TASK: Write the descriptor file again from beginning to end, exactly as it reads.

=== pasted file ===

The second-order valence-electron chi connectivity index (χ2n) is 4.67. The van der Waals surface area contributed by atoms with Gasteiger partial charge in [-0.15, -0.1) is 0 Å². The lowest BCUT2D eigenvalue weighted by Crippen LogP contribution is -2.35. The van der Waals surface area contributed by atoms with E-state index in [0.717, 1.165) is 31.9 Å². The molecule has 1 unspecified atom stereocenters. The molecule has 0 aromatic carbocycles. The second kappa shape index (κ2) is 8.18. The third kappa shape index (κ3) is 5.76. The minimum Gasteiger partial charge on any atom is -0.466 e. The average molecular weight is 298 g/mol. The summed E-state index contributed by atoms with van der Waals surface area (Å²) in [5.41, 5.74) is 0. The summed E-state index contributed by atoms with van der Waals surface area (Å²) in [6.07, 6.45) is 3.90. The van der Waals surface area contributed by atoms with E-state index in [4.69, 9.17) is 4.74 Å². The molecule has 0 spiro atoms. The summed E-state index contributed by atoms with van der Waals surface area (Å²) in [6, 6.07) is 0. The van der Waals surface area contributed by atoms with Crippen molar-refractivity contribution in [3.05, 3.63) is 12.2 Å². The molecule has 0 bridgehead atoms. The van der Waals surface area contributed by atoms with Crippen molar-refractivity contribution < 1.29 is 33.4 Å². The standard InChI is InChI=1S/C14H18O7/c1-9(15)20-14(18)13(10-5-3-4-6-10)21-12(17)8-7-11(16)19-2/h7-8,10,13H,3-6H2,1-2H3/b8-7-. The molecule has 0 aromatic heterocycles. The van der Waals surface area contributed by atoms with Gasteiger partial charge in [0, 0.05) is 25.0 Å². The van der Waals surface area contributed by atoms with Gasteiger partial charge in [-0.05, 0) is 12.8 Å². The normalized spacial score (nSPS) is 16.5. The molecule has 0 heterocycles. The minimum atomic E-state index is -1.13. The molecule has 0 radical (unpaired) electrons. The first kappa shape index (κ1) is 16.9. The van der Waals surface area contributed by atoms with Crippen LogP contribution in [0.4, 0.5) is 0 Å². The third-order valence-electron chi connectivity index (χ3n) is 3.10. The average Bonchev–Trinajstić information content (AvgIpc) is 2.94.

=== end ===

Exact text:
The second-order valence-electron chi connectivity index (χ2n) is 4.67. The van der Waals surface area contributed by atoms with Gasteiger partial charge in [-0.15, -0.1) is 0 Å². The lowest BCUT2D eigenvalue weighted by Crippen LogP contribution is -2.35. The van der Waals surface area contributed by atoms with E-state index in [0.717, 1.165) is 31.9 Å². The molecule has 1 unspecified atom stereocenters. The molecule has 0 aromatic carbocycles. The second kappa shape index (κ2) is 8.18. The third kappa shape index (κ3) is 5.76. The minimum Gasteiger partial charge on any atom is -0.466 e. The average molecular weight is 298 g/mol. The summed E-state index contributed by atoms with van der Waals surface area (Å²) in [5.41, 5.74) is 0. The summed E-state index contributed by atoms with van der Waals surface area (Å²) in [6.07, 6.45) is 3.90. The van der Waals surface area contributed by atoms with E-state index in [4.69, 9.17) is 4.74 Å². The molecule has 0 spiro atoms. The summed E-state index contributed by atoms with van der Waals surface area (Å²) in [6, 6.07) is 0. The van der Waals surface area contributed by atoms with Crippen molar-refractivity contribution in [3.05, 3.63) is 12.2 Å². The molecule has 0 bridgehead atoms. The van der Waals surface area contributed by atoms with Crippen molar-refractivity contribution < 1.29 is 33.4 Å². The standard InChI is InChI=1S/C14H18O7/c1-9(15)20-14(18)13(10-5-3-4-6-10)21-12(17)8-7-11(16)19-2/h7-8,10,13H,3-6H2,1-2H3/b8-7-. The molecule has 0 aromatic heterocycles. The van der Waals surface area contributed by atoms with Gasteiger partial charge in [0, 0.05) is 25.0 Å². The van der Waals surface area contributed by atoms with Gasteiger partial charge in [-0.05, 0) is 12.8 Å². The normalized spacial score (nSPS) is 16.5. The molecule has 0 heterocycles. The minimum atomic E-state index is -1.13. The molecule has 0 radical (unpaired) electrons. The first kappa shape index (κ1) is 16.9. The van der Waals surface area contributed by atoms with Crippen LogP contribution in [0.4, 0.5) is 0 Å². The third-order valence-electron chi connectivity index (χ3n) is 3.10. The average Bonchev–Trinajstić information content (AvgIpc) is 2.94.